Friday, 10 December 2010

Book Review: Empire in Black and Gold by Adrian Tchaikovsky

Pros: lots of exciting fight scenes, original fantasy races based on insects, detailed history for the world

Cons: uneven pacing made the ending drag a bit

Stenwold Maker knows the Wasp Empire is going to attack the Lowlands… sometime. He's been warning the people about it for the past 17 years while other nations have fallen to their army one by one.

To find proof that their reprieve is at an end, he sends a group of loyal university students to Helleron to spy for him. But while they're decent duelists, the students are untrained in the art of espionage and the mission quickly changes focus.

The races, humans with various insect affiliations, were fascinating. Ant kinden who can speak telepathically with their fellows, wasp kinden who can fly and shoot bolts of energy, spider kinden who can stick to walls and mesmerize others. Even the history of the world, with the Lowlands once belonging to the moths and manta until those who could use and understand machinery (the apt) caused a revolution, was original. Tchaikovsky obviously spent a lot of time individualizing the races and creating the backstory.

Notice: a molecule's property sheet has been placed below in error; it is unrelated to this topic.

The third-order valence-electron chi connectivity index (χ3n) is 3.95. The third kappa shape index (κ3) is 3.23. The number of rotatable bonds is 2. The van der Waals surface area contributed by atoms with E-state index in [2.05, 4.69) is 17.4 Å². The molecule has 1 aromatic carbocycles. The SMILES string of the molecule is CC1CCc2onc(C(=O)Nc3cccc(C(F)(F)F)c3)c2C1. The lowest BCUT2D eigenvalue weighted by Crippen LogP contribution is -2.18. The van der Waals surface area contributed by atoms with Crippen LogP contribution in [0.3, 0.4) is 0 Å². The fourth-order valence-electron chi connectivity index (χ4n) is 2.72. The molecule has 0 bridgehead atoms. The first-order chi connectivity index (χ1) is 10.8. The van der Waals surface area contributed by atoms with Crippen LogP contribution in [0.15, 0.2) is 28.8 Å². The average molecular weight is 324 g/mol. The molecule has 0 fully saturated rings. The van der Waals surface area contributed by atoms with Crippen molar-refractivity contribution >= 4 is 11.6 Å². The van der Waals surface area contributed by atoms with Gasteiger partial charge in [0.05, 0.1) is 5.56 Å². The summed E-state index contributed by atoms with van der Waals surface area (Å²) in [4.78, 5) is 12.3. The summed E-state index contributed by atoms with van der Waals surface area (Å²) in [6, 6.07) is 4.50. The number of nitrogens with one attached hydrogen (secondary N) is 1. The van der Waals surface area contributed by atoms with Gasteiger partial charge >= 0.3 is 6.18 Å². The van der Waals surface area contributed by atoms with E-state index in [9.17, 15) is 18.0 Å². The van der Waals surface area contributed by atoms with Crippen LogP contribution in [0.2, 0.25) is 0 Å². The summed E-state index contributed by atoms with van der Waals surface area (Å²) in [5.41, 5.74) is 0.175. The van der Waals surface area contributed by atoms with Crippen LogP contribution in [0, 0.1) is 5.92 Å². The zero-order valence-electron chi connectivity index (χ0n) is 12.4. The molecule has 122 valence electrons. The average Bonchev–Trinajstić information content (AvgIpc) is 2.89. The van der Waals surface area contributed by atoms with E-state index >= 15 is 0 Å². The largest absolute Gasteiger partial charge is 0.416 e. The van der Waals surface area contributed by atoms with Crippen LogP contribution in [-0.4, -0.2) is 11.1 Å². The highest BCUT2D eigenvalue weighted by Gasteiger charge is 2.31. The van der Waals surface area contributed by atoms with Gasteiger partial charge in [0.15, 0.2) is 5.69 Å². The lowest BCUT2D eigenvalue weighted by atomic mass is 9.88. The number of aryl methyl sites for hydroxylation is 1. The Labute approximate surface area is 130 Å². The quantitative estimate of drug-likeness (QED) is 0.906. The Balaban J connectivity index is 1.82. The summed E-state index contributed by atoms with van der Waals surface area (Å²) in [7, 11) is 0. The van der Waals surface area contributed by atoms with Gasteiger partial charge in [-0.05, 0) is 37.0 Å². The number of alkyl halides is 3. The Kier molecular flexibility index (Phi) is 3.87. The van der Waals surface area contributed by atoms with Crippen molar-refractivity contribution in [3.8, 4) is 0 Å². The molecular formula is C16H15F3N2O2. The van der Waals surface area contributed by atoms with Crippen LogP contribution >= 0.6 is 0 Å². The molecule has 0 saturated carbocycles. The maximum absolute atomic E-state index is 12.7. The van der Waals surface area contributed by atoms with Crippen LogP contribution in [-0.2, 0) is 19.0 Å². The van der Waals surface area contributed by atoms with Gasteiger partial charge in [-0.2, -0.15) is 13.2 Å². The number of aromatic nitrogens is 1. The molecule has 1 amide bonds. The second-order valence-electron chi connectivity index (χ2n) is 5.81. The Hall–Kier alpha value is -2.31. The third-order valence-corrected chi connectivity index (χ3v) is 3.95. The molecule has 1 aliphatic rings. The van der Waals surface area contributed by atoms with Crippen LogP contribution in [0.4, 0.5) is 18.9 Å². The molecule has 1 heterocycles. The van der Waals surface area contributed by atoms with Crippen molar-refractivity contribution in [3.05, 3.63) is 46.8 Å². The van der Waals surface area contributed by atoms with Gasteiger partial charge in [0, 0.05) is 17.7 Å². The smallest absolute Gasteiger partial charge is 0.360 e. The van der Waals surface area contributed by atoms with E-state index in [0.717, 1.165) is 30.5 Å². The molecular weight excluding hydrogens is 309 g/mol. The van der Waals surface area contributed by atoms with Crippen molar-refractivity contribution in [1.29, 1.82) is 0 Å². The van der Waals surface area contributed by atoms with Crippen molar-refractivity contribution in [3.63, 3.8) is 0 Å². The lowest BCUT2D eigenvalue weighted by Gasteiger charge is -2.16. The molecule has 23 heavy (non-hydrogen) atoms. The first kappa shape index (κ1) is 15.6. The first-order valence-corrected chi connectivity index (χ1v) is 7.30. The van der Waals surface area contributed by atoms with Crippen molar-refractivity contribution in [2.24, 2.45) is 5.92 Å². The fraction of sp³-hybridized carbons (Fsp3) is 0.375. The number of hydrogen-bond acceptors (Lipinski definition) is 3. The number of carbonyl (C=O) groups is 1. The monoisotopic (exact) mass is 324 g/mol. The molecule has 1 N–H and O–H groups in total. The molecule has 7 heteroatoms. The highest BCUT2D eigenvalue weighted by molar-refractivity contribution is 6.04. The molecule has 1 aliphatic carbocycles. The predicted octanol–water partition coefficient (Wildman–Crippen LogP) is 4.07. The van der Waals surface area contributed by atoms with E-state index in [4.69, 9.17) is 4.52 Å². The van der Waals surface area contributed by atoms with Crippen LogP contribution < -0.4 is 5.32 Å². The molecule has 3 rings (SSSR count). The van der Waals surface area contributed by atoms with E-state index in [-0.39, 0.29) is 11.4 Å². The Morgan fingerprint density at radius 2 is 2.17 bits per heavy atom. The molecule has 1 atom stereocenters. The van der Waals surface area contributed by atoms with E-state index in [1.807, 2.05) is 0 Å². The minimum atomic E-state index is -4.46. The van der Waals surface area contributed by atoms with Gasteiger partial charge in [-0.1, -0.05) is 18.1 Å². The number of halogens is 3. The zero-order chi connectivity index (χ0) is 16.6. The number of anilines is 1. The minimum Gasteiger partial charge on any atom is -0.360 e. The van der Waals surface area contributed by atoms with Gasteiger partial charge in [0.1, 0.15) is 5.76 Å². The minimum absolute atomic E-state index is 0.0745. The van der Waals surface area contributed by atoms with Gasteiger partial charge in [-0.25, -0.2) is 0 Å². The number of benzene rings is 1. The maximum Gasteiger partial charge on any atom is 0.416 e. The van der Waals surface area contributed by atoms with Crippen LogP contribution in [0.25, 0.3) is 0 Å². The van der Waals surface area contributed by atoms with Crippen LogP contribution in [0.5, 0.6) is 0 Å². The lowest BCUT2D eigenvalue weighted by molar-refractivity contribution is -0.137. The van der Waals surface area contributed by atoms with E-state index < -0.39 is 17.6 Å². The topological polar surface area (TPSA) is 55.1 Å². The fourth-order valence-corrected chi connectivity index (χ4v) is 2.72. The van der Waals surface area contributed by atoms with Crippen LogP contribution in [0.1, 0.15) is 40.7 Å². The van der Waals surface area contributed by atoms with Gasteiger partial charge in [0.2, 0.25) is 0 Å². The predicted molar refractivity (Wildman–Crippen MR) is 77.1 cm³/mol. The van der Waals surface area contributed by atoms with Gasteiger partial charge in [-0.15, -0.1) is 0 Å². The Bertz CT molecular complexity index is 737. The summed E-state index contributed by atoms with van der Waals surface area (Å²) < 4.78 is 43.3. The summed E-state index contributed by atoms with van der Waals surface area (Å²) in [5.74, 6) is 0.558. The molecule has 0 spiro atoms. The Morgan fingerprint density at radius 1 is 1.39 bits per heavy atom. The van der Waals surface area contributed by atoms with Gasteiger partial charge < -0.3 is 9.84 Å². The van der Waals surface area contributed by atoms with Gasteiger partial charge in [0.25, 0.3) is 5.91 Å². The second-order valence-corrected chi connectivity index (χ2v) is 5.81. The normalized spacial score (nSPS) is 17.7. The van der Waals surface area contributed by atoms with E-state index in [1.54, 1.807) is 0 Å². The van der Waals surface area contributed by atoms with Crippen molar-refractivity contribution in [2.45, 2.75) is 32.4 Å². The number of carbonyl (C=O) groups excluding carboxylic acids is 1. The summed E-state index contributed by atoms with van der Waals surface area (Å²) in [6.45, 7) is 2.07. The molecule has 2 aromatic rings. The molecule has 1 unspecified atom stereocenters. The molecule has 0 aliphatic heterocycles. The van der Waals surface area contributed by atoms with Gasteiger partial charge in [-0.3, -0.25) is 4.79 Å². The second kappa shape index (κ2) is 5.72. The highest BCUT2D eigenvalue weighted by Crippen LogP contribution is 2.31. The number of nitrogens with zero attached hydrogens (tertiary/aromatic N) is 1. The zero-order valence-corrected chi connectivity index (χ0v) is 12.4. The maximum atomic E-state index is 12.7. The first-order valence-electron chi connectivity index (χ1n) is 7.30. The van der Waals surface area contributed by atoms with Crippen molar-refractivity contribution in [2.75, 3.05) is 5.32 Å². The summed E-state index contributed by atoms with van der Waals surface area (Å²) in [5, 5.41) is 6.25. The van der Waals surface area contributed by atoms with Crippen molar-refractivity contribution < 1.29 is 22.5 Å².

As a novel preluding a war there's a lot of fighting but an oddly limited amount of spying and intrigue. I was amazed that Stenwold would send these kids off without teaching them any useful spying skills, like designating a meeting location in the event they are separated.

And while it's an exciting read, the story seems to climax early, even though the later events are the important once with regards to the coming war.

Ultimately it's a good book with some room for improvement.

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